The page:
There's a lot to take in. Many of the rooms are still furnished as they were, more or less, when Frida died. The other rooms have art hanging in them--some Frida's paintings, some art she found inspiring, and some Diego's works of art. Then, there's the garden in the interior courtyard, as seen above. It's a lush setting with the green of the plants and trees in harmony with the deep blue of the house and the yellow and reddish brown accents. The blue connects to an Aztec water deity named Tlaloc. The importance of pre-hispanic art and culture is seen inside and out, such as the pyramid found in the photograph above. There were two cats that hung out near the pyramid. Could they be Frida and Diego? Many animals roamed the garden in Frida's lifetime--doves, parrots, spider monkeys, deer, hairless dogs, etc.
I spent a long time in the garden where you can sit and enjoy this oasis. The garden was important for Frida. Not only did she spend a lot of time there, but she looked out onto the garden while inside, sometimes while recovering from a surgery. Nature featured prominently in her art, often depicting herself or others in front of a screen of foliage, as seen in the undated portrait she made of Alicia de Morillo Safa and her son Eduardo (above).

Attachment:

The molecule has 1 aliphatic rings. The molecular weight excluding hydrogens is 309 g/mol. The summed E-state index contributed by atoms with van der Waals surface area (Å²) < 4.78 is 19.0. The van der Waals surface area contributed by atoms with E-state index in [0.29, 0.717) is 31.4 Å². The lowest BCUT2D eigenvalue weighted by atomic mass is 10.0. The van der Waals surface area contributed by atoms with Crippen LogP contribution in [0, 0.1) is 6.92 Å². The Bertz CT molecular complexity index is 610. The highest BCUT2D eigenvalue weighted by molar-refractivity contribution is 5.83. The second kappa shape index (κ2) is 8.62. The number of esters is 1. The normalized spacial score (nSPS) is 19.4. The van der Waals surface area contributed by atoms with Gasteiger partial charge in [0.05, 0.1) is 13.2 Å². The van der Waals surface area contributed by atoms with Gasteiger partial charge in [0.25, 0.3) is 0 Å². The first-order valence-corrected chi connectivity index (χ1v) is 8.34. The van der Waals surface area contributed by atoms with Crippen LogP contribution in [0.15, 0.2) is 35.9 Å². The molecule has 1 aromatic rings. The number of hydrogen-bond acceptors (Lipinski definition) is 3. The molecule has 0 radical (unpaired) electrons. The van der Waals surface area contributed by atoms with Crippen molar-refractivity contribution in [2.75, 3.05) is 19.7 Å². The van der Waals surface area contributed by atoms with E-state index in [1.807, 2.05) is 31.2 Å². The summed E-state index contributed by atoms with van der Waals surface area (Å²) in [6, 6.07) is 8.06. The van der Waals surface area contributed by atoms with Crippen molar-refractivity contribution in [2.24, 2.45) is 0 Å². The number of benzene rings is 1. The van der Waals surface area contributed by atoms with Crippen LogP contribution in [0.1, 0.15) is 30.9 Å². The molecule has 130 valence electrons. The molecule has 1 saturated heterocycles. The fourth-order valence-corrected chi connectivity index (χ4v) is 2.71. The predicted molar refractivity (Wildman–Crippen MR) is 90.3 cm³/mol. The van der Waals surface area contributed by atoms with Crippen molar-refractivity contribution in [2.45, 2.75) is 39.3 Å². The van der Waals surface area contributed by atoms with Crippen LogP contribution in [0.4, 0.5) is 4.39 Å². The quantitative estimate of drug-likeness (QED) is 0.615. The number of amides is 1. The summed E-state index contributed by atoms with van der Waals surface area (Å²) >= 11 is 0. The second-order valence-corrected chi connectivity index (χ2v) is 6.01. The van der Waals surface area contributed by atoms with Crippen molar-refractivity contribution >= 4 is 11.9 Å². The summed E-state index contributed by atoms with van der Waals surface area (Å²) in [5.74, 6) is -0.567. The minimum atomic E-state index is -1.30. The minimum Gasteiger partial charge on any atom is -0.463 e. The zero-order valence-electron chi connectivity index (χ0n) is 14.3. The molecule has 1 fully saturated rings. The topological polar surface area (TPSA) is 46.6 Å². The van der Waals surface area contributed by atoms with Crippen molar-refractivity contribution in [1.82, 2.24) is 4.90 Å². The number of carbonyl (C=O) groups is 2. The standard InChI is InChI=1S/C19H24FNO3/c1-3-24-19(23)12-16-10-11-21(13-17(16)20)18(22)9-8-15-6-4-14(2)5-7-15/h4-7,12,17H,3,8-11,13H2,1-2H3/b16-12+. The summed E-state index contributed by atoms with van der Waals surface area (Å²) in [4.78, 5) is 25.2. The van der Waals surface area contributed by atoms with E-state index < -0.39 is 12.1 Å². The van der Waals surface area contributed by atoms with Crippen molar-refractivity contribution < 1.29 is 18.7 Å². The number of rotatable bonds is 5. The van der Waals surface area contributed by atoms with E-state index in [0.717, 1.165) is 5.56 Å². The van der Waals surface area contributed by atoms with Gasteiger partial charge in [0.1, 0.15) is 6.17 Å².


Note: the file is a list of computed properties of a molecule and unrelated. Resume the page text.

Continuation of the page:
It was a relaxed environment. No one tried to hurry you out, which was surprising as there's always a line of people waiting to get in, seen in the top picture. They only allow a certain number of visitors at a time to avoid congestion. As I was waiting in line, I imagined a crowded interior with guards rushing you through as I've experienced at some timed exhibitions, but it wasn't like that at all. I was impressed with how everything was handled at the museum--the people working there were friendly and helpful. The visitors were also great. Everyone seemed respectful of the objects in the house and the garden outside. People weren't on their cell phones speaking loudly so everyone could hear their conversations. In fact, I rarely saw people on cell phones in public. It was a nice change. I think Frida would have appreciated the way everyone seemed to be present in the moment.
I'll be writing more short blog entries with pictures from my trip.